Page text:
Lohocla Research Corporation is a research, pre-clinical and early-stage clinical trials organization developing medications to treat chronic pain and addictions.
Lohocla Research Corporation established itself in Colorado in 2000 with funding from its founder and NIH-SBIR grant support. Lohocla continues to be privately held and its activities are currently supported by an NIH medications-development grant for treatment of alcohol addiction (“Nezavist”) from the National Institute on Alcohol Abuse and Alcoholism (NIAAA) ($5M), and a UG3 from the National Institute on Drug Abuse (NIDA). The NIDA award is $15M over five years. The purpose of the NIDA award is to bring the Company’s pain- and opiate-sparing medication, “Kindolor” to and through Phase 1 Trials with humans.
Solution, Technology, Product
Kindolor is a drug designed by Lohocla Research Corporation to specifically and simultaneously target three of the main mechanisms for conducting and amplifying pain signals from the periphery to the CNS. Kindolor is an effective, non-addicting and safe alternative to opiates for treatment of chronic pain. Kindolor inhibits targets that become overactive during the development of chronic pain syndromes. Voltage sensitive sodium channels (Nav1.7 and Nav1.8) that are located on sensory neurons and NMDA receptors in peripheral sensory terminals (nociceptors) and in sensory ganglia are upregulated, leading to peripheral sensitization to stimuli that usually do not produce pain. Kindolor, by inhibiting these peripheral NMDA receptors and voltage sensitive sodium channels, blocks the conduction and amplification of chronic pain signals. By acting in the periphery, Kindolor possesses little CNS activity, thereby avoiding incoordination and sedation as well as addiction. However, Kindolor can effectively potentiate centrally (CNS)-acting analgesics for controlling chronic pain. It can also be given in combination with opiates to reduce the dose of opiates 3-5 fold (via a synergistic effect), thus reducing opiate side effects, addiction potential, tolerance, and mortality.
As a stand-alone product, Kindolor can effectively supplant drugs like Neurontin and Lyrica® that are used to treat chronic pain. Neurontin® has become a means for amplifying the “highs” experienced with opiates and benzodiazepines and may well become a controlled substance (already Schedule 5 in Kentucky). Lyrica is also classified currently as Schedule 5, inducing a potential for abuse. Both Neurontin and Lyrica have substantial side effects. 64 million prescriptions were written for Neurontin in 2016 and sales of Lyrica (brand name drug) in 2017 were $5.1 billion. Concerns regarding abuse, low efficacy, and side effects make the gabapentinoids an attractive target for competition. The positioning of Kindolor as a combination therapy to reduce opioid use and addiction is also a viable option even though the DEA has imposed quotas on prescribing such combinations. It should be noted that current combinations of oxycodone or hydrocodone with acetaminophen are no more effective than the opioid alone, but the use of Kindolor in combination with opiates may generate a new paradigm.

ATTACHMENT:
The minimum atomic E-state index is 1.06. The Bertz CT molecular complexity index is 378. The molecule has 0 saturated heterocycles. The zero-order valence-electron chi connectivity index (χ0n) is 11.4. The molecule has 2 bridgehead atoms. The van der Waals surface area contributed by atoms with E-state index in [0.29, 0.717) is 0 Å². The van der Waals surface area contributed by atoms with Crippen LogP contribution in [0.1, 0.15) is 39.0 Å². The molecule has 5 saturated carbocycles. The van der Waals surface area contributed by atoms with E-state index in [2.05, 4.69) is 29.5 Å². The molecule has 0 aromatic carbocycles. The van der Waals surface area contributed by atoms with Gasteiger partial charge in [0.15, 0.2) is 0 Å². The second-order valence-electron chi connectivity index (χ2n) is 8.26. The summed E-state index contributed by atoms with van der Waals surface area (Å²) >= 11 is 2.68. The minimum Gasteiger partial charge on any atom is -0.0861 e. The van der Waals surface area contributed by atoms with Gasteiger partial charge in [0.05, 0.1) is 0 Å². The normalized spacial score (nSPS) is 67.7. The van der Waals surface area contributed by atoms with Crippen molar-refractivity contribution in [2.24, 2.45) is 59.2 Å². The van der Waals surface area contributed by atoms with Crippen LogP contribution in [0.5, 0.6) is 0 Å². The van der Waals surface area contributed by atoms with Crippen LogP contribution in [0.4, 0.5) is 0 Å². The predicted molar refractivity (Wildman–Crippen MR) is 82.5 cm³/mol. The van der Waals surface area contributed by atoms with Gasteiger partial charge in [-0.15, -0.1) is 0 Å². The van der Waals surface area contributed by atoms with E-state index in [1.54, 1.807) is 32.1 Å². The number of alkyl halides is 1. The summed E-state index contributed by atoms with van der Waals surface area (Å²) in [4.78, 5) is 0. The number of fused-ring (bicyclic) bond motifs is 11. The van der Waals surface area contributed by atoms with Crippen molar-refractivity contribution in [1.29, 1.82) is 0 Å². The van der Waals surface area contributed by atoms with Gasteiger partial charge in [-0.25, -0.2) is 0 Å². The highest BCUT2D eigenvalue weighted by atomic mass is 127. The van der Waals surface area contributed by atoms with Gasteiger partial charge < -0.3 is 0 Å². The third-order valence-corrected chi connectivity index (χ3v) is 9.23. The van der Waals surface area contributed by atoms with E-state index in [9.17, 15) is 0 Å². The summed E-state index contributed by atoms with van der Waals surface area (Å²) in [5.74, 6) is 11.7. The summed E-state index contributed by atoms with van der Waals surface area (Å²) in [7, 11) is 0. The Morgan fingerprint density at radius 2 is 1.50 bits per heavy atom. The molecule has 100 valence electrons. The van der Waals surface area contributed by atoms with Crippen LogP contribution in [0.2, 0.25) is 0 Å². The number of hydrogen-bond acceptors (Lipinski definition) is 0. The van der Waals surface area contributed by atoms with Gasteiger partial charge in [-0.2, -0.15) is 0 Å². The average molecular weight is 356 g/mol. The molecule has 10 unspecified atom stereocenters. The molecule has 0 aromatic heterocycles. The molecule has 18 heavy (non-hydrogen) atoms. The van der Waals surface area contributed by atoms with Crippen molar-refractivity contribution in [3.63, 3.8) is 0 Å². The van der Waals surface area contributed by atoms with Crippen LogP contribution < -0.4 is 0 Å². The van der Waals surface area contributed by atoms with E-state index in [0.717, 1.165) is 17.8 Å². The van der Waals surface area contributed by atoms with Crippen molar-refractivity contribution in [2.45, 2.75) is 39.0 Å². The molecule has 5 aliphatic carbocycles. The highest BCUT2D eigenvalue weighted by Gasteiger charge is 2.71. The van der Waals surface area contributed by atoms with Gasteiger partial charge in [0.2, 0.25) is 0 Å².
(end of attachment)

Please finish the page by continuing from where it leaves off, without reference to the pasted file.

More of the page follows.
Partnering with, or licensing to, a large pharmaceutical company with excellent manufacturing, marketing, sales, and distribution capacities. Lilly and Pfizer are examples of companies who have lost or will lose patent protection for their drugs used to treat chronic pain.
Global painful diabetic neuropathy (PDN) drug sales currently amount to $4.8 billion and are projected to attain $8.9 billion by 2026. Lyrica (patent ending in 2018) accounts for the largest market share in 2017. Pfizer’s revenue from Lyrica in 2017 was $5.1 billion and it is estimated that 30-35% of these sales were for treatment of neuropathic pain, particularly that arising from PDN ($1.5 billion). Projections of growth for Lyrica are bleak because of entry of generic versions of pregabalin (Lyrica) into the market. However, the generics will be saddled with current evidence for abuse potential of pregabalin and mortality when combined with large doses of opiates. A novel medication, significantly more effective than Lyrica, with no measurable abuse potential and fewer side effects should be able to capture the PDN market share currently held by Lyrica. Entry into other chronic pain markets (e.g., osteoarthritis, fibromyalgia) impacted by Lyrica offers additional revenue opportunities. The current discounted cost of a month’s supply of Lyrica is ≈$414. We estimate that commercial production of Kindolor would result in pricing in the range of $250 for a one-month supply.
Lohocla prides itself in conceptualizing novel approaches (molecules) for solving difficult medical problems such as chronic pain and addiction. Lohocla completes proof-of-concept pre-clinical studies and Phase 1, with the assistance of NIH grant funding and early stage investors. Lohocla then seeks partners or a licensor to sponsor the post-IND Phase 2 clinical trials and take the product to market. Currently, there are public companies with failed Phase II studies that need new candidates for their pipelines. If working with a partner lacking sales and distribution capacity, Lohocla and its partner will seek to engage with pharma companies that have these capacities as well as established expertise in the chronic pain market segment (e.g., Lilly, Pfizer, Purdue).
Lohocla has pipelines for products in two areas, chronic pain treatment/prevention and addiction treatment. Licensing our IP in either or both areas at a point that we have Phase II-ready medications, will generate capital and income. The strategy at that point will be determined by the remaining strength of the pipeline and the consideration will be to go public or be acquired on terms highly favorable to our investors.